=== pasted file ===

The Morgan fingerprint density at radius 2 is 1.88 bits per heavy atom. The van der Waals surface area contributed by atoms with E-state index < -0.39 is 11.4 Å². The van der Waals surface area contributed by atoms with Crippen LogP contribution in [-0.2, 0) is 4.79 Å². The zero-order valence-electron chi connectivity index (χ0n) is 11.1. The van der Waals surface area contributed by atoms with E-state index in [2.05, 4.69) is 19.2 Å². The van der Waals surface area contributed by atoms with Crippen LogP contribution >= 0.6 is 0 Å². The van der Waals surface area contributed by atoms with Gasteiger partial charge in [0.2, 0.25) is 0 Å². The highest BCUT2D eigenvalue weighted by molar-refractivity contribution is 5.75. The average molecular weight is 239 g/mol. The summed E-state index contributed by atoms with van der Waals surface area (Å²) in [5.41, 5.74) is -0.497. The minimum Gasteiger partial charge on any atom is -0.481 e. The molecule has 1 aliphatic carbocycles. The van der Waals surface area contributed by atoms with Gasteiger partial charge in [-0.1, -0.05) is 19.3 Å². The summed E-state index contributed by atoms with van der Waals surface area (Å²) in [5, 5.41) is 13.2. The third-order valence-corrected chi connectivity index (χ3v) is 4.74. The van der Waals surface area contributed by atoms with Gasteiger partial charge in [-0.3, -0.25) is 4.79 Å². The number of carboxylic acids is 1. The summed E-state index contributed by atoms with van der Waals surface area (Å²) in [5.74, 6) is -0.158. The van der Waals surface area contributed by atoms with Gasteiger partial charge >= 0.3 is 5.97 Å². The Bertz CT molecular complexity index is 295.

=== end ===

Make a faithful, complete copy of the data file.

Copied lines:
The Morgan fingerprint density at radius 2 is 1.88 bits per heavy atom. The van der Waals surface area contributed by atoms with E-state index < -0.39 is 11.4 Å². The van der Waals surface area contributed by atoms with Crippen LogP contribution in [-0.2, 0) is 4.79 Å². The zero-order valence-electron chi connectivity index (χ0n) is 11.1. The van der Waals surface area contributed by atoms with E-state index in [2.05, 4.69) is 19.2 Å². The van der Waals surface area contributed by atoms with Crippen LogP contribution >= 0.6 is 0 Å². The van der Waals surface area contributed by atoms with Gasteiger partial charge in [0.2, 0.25) is 0 Å². The highest BCUT2D eigenvalue weighted by molar-refractivity contribution is 5.75. The average molecular weight is 239 g/mol. The summed E-state index contributed by atoms with van der Waals surface area (Å²) in [5.41, 5.74) is -0.497. The minimum Gasteiger partial charge on any atom is -0.481 e. The molecule has 1 aliphatic carbocycles. The van der Waals surface area contributed by atoms with Gasteiger partial charge in [-0.1, -0.05) is 19.3 Å². The summed E-state index contributed by atoms with van der Waals surface area (Å²) in [5, 5.41) is 13.2. The third-order valence-corrected chi connectivity index (χ3v) is 4.74. The van der Waals surface area contributed by atoms with Gasteiger partial charge in [-0.3, -0.25) is 4.79 Å². The number of carboxylic acids is 1. The summed E-state index contributed by atoms with van der Waals surface area (Å²) in [5.74, 6) is -0.158. The van der Waals surface area contributed by atoms with Gasteiger partial charge >= 0.3 is 5.97 Å². The Bertz CT molecular complexity index is 295.